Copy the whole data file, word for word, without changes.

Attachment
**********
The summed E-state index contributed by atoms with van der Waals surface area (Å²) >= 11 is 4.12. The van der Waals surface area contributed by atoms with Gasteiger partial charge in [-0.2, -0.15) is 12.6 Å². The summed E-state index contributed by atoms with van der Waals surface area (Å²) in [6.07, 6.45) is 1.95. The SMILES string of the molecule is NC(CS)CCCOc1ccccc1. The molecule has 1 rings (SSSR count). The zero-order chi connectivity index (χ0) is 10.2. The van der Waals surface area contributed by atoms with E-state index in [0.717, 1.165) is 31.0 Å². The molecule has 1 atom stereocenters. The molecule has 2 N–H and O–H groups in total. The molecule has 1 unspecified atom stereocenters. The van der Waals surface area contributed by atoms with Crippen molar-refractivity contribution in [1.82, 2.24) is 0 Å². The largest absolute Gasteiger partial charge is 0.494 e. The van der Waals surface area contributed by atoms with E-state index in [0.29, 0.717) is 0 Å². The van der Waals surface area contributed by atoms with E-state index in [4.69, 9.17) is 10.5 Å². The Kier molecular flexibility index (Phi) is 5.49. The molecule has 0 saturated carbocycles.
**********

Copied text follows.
The summed E-state index contributed by atoms with van der Waals surface area (Å²) >= 11 is 4.12. The van der Waals surface area contributed by atoms with Gasteiger partial charge in [-0.2, -0.15) is 12.6 Å². The summed E-state index contributed by atoms with van der Waals surface area (Å²) in [6.07, 6.45) is 1.95. The SMILES string of the molecule is NC(CS)CCCOc1ccccc1. The molecule has 1 rings (SSSR count). The zero-order chi connectivity index (χ0) is 10.2. The van der Waals surface area contributed by atoms with E-state index in [0.717, 1.165) is 31.0 Å². The molecule has 1 atom stereocenters. The molecule has 2 N–H and O–H groups in total. The molecule has 1 unspecified atom stereocenters. The van der Waals surface area contributed by atoms with Crippen molar-refractivity contribution in [1.82, 2.24) is 0 Å². The largest absolute Gasteiger partial charge is 0.494 e. The van der Waals surface area contributed by atoms with E-state index in [0.29, 0.717) is 0 Å². The van der Waals surface area contributed by atoms with E-state index in [4.69, 9.17) is 10.5 Å². The Kier molecular flexibility index (Phi) is 5.49. The molecule has 0 saturated carbocycles.